Cy­clists will en­joy the Mala Com­pra Plan­ta­tion Green­way, across from Bing’s Land­ing. A 5.5-mile moun­tain-bike trail winds through dense coastal forests in the aptly named sea­side com­mu­nity of Ham­mock, with a 1.5-mile walk­ing trail along its outer edge. Waves strum across the co­quinas­tud­ded shore at nearby Marineland, where the Whit­ney Lab­o­ra­tory for Ma­rine Bio­science has opened a sea tur­tle hospi­tal, the first in North­east Florida.

With more than 2,400 acres along the Tolo­mato River, No­ca­tee Pre­serve is one of the rarest con­ser­va­tion ar­eas along Florida’s His­toric Coast. A 4.2-mile main trail pro­vides ac­cess to side trails, in­clud­ing moun­tain-bike loops, and ends at pic­turesque No­ca­tee Land­ing. Built by com­mu­nity vol­un­teers, the Jack­sonville Ar­bore­tum was born out of a post-World War II strip mine. This ur­ban for­est cov­ers 120 acres, with sev­eral miles of trails lead­ing through ravines and around a man-made lake.

Pet-friendly eco cruises await visi­tors to Fer­nan­d­ina Beach, where Amelia River Cruises of­fers nar­rated ex­plo­ration up Beach Creek at Cum­ber­land Is­land and along the waterfront of Fort Clinch. Learn how shrimpers make their liv­ing on a Shrimp­ing

Eco Tour, on which fam­i­lies work to­gether to col­lect and iden­tify sea crea­tures pulled in on a trawl­ing shrimp net.


With 73 acres along Lake Brad­ford in Tal­la­has­see, the FSU Reser­va­tion isn’t just for col­lege stu­dents—al­though Florida State Uni­ver­sity stu­dents have ac­cess to stand-up pad­dle­board­ing, kayak and ca­noe rentals for free. A life­guard mon­i­tors the swim­ming area, and a 40-foot climb­ing wall lets visi­tors test their agility.

Pro­tect­ing nearly 5,000 acres of aquifer recharge for Sil­ver Springs, one of the world’s largest first mag­ni­tude springs, Sil­ver Springs For­est Con­ser­va­tion Area opened to the pub­lic with an ex­ten­sive trail sys­tem, fea­tur­ing more than 12 miles in two large loops and four con­nec­tor trails along Half Mile Creek and through vast pine forests. Open for hik­ing and horse­back rid­ing, the trails also con­nect to the eastern side of the Cross Florida Green­way and to In­dian Lake State For­est.

One of the more un­ex­pected guided tours you’ll find in Florida is that of Two Tails Ranch in Wil­lis­ton. Here, ele­phants graze on the rolling hills un­der the live oaks. The ranch boards ele­phants in need of a home while their fa­cil­i­ties are be­ing re­built, and also hosts some per­ma­nent re­tirees.

Start­ing in April, pick your own fresh blue­ber­ries at Wac­a­hoota Farms, a ru­ral gem south of Gainesville. Nearby 5,719acre Barr Ham­mock Pre­serve ex­panded its trail sys­tem to more than 20 miles of in­ter­con­nected foot­paths and rid­ing trails, and added a new trail­head along SE 175th Av­enue in Mi­canopy. Both opened in Novem­ber 2016.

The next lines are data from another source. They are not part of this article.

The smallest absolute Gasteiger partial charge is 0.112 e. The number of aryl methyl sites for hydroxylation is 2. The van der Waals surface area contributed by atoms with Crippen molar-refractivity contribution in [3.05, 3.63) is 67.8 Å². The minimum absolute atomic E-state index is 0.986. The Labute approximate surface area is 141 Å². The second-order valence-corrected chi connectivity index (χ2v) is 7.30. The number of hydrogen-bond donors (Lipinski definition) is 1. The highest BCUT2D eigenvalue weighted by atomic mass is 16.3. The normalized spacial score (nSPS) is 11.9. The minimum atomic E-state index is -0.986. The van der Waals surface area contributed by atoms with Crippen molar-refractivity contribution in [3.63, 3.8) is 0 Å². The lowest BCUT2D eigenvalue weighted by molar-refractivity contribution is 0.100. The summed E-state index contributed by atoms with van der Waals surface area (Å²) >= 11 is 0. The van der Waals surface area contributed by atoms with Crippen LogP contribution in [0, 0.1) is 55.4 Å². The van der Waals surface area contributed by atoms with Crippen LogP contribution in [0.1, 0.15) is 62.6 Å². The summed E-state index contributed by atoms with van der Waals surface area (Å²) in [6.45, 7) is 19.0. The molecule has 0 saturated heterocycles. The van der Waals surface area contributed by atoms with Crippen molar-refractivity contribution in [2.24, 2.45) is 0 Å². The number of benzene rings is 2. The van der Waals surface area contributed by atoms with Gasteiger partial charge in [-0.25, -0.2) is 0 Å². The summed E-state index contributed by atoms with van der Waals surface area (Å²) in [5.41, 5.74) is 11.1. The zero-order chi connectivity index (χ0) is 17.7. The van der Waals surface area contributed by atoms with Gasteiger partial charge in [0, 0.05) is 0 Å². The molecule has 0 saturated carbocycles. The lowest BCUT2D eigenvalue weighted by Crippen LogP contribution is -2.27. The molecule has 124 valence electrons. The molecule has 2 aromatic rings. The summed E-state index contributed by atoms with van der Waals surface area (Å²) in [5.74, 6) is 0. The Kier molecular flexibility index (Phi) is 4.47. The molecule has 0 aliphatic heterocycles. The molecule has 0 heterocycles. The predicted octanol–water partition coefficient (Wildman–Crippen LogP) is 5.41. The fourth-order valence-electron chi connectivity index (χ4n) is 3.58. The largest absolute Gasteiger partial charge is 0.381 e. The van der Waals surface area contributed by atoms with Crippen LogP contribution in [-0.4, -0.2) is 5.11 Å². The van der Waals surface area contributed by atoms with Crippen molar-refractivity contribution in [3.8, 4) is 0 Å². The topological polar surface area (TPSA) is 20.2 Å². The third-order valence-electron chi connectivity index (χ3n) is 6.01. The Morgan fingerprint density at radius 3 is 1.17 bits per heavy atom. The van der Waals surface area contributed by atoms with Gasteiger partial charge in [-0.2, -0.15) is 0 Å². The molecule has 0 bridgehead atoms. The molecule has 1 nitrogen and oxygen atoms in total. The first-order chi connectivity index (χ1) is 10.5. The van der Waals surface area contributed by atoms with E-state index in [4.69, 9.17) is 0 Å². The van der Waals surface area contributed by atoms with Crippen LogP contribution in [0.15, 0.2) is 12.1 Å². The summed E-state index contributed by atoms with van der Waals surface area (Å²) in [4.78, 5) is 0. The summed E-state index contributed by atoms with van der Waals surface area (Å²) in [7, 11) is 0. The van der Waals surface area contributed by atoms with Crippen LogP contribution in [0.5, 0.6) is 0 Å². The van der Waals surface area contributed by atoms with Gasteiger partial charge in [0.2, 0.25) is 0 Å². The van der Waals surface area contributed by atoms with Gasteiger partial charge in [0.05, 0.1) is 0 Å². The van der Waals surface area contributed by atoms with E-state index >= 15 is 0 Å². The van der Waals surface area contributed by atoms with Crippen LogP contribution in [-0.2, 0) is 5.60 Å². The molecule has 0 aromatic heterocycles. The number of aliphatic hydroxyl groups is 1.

For a taste of the past, Bob’s River Place is the an­swer. This old-time swim­ming hole near Bran­ford is as sim­ple as re­cre­ation used to be. Rope swings for tak­ing the plunge dan­gle from the live oaks over the Suwan­nee River, and long slides lead down into the tan­nic water.


Con­ser­va­tion Park at Panama City Beach is now a state-ac­cred­ited site for re­lo­ca­tion of waif go­pher tor­toises—tor­toises whose orig­i­nal homes are un­known. Sixty-eight acres of the 2,900-acre city park have been set aside for go­pher tor­toise habi­tat; 24 miles of trails wind through the park.

Wil­li­ford Springs, north of Panama City and one of the most beau­ti­ful springs along Econ­fina Creek, re­opened to the pub­lic with a new re­cre­ation area that fea­tures easy ac­cess for swim­mers, a long board­walk through the shady for­est to a ca­noe launch, pic­nic pav­il­ions, and a scenic in­ter­pre­tive hik­ing trail con­nect­ing to Pitt and Syl­van Springs past deep rocky crevices, bub­bling springs and a tall bluff.

One of the new­est and classi­est pri­vate out­door re­cre­ation des­ti­na­tions in Florida, Cold­wa­ter Gar­dens in­vites you to re­lax along Cold­wa­ter Creek near Black­wa­ter River State For­est. Work­ing or­ganic gar­dens—in­clud­ing aquapon­ics and hy­dro­pon­ics—pro­vide a cen­ter­piece for a col­lec­tion of eco-friendly cot­tages, a tree­house, glamp­ing tents, camp­ing plat­forms along the creek, and camp­ing on the sand­bars. Hik­ing trails wind through pine sa­vanna and creek­side habi­tats, and visi­tors are wel­come to bring tubes or kayaks to en­joy the wa­ter­way.

BE­LOW: Man­a­tee in the Tomoka River. BOT­TOM: At play in the new Chil­dren's Gar­den at the Bok Tower Gar­dens in Lake Wales. OP­PO­SITE TOP: Child in­ter­acts with a dol­phin at Marineland near St. Au­gus­tine.

OP­PO­SITE TOP: Head­wa­ters of the Lox­a­hatchee River in the Florida wet­lands. OP­PO­SITE BOT­TOM: A but­ter­fly fish on a beau­ti­ful coral reef in the Florida Keys. BE­LOW LEFT: The rarely seen wild ghost orchid of the Faka­hatchee Strand. BE­LOW RIGHT: A...

LEFT: Kayak­ing in the Guana Tolo­mato Matan­zas Na­tional Es­tu­ar­ine Re­search Re­serve. CEN­TER LEFT: Close-up of the en­dan­gered Florida go­pher tor­toise. CEN­TER RIGHT: En­dan­gered Florida scrub jay. OP­PO­SITE TOP: Ren­der­ing of Kraken VR at SeaWorld Or­lando.